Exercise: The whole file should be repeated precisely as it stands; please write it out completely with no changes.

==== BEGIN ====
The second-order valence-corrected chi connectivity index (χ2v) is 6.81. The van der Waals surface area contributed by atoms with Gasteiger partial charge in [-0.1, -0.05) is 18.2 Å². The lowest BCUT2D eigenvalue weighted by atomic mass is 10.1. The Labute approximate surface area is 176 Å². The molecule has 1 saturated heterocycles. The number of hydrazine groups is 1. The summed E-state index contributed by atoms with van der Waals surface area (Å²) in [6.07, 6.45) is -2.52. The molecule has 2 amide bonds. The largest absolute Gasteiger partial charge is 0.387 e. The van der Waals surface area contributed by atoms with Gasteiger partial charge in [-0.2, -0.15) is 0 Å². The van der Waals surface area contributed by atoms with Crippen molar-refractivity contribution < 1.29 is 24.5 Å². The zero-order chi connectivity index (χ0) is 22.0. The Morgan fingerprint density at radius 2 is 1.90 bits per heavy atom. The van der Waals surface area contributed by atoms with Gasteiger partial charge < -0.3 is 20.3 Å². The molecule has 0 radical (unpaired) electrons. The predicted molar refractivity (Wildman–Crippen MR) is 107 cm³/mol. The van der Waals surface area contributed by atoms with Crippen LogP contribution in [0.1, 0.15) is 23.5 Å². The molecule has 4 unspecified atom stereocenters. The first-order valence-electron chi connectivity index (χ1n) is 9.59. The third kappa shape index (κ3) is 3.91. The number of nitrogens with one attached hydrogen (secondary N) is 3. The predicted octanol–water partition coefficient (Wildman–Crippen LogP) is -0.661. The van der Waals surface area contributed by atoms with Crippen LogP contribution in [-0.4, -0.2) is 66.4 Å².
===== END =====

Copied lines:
The second-order valence-corrected chi connectivity index (χ2v) is 6.81. The van der Waals surface area contributed by atoms with Gasteiger partial charge in [-0.1, -0.05) is 18.2 Å². The lowest BCUT2D eigenvalue weighted by atomic mass is 10.1. The Labute approximate surface area is 176 Å². The molecule has 1 saturated heterocycles. The number of hydrazine groups is 1. The summed E-state index contributed by atoms with van der Waals surface area (Å²) in [6.07, 6.45) is -2.52. The molecule has 2 amide bonds. The largest absolute Gasteiger partial charge is 0.387 e. The van der Waals surface area contributed by atoms with Gasteiger partial charge in [-0.2, -0.15) is 0 Å². The van der Waals surface area contributed by atoms with Crippen molar-refractivity contribution < 1.29 is 24.5 Å². The zero-order chi connectivity index (χ0) is 22.0. The Morgan fingerprint density at radius 2 is 1.90 bits per heavy atom. The van der Waals surface area contributed by atoms with Gasteiger partial charge < -0.3 is 20.3 Å². The molecule has 0 radical (unpaired) electrons. The predicted molar refractivity (Wildman–Crippen MR) is 107 cm³/mol. The van der Waals surface area contributed by atoms with Crippen LogP contribution in [0.1, 0.15) is 23.5 Å². The molecule has 4 unspecified atom stereocenters. The first-order valence-electron chi connectivity index (χ1n) is 9.59. The third kappa shape index (κ3) is 3.91. The number of nitrogens with one attached hydrogen (secondary N) is 3. The predicted octanol–water partition coefficient (Wildman–Crippen LogP) is -0.661. The van der Waals surface area contributed by atoms with Crippen LogP contribution in [-0.4, -0.2) is 66.4 Å².